There are some actions you can take to help block these social media sourced attacks and also check to see if you have already been scammed into downloading an identifiable malware threat.
How to Outsmart Social Media Hackers
- Pick unique profile pictures for each social network so that it’s more difficult for hackers to use one photo to find you on all the others.
- Re-examine your privacy settings on all social networks. Maybe even remove ghost followers with an app from your social media accounts.
- Think like a hacker before you post.
- Avoid sharing your company email address in social media.
- Use Malware Detection security protection software and apps
How to Spot Malicious Emails
- When you look closely at the sender’s email address, it’s not correct.
- Something about the tone is slightly off. At first glance, it may seem right, but take a beat longer with a skeptical eye, and you see something not as expected.
- Hover over a link or email address without clicking to see if it looks off. Such as added characters or numbers.
- Links in the email may show a misspelled or strange web address. Such as “TrustedSiteName-02920423.com”
- Most companies do not ever send email asking for credentials.
- When you encounter a call-to-action link or button, let that raise a red flag. It means someone could be phishing for personal information to compromise your security.
- If you should ever get an email like this, never click on any links. If you want to double-check, again, don’t click on any links in the email but instead, open up a new browser and type in the company web address and log into your account. If the email you just received is true, the information should be reflected in your account. Odds are, the email you just received is malicious and you should mark it as “junk” or delete it.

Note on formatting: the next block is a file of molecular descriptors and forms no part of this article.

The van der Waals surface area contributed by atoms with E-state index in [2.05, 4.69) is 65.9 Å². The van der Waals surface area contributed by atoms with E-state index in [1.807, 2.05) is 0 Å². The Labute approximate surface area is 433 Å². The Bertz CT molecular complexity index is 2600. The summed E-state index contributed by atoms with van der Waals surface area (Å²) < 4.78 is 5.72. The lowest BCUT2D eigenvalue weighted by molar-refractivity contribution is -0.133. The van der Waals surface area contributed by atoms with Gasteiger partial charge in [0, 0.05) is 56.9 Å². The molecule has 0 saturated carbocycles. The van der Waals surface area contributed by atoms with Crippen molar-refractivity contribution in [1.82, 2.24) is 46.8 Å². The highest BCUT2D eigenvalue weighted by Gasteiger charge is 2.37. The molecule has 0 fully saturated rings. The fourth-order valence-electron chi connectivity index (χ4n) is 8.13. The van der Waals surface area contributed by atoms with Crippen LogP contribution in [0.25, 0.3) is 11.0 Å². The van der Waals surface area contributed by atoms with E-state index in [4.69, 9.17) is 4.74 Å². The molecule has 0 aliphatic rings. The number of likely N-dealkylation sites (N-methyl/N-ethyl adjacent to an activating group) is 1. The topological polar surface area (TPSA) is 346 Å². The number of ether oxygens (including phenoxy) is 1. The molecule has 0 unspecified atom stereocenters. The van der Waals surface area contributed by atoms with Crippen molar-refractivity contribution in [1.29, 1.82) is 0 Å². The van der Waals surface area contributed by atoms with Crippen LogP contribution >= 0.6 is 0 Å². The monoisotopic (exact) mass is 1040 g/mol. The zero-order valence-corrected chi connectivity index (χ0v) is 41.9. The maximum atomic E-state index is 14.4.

What to Do If You Think You May Have Clicked on a Malicious Link
Use trusted anti-virus security software or apps to scan your device for a previous attack. Malware can be placed on your device unknowingly. Hackers spend day and night thinking of ways to trick you. If these criminals weren’t succeeding, I would not be sharing these important links below to some of the most powerful tools to use for detecting malware.
Best Antivirus Software and Apps to Protect Against Malware
One of the top anti-virus apps for Macs, Windows, Android phones and iPhones is TotalAV. Their product is full of features to keep you safe from malware and protect you when browsing the internet including ransomware protection, real-time antivirus protection, elimination of viruses and malware, a tool to free up your computer’s space, plus more. Limited time deal for CyberGuy readers: $19 your first year (80% off)
You can check out our review of other anti-virus apps, here: Best Antivirus Security Software and Apps to Protect You 2022.
No matter what protection you decide to use, awareness is half the battle. Keep second and third guessing every suspicious sense you feel in your gut when engaged in technology, reading email and texts.
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- How to Give Ring a Quick Privacy Checkup
- Don’t make this one mistake when getting rid of your old phone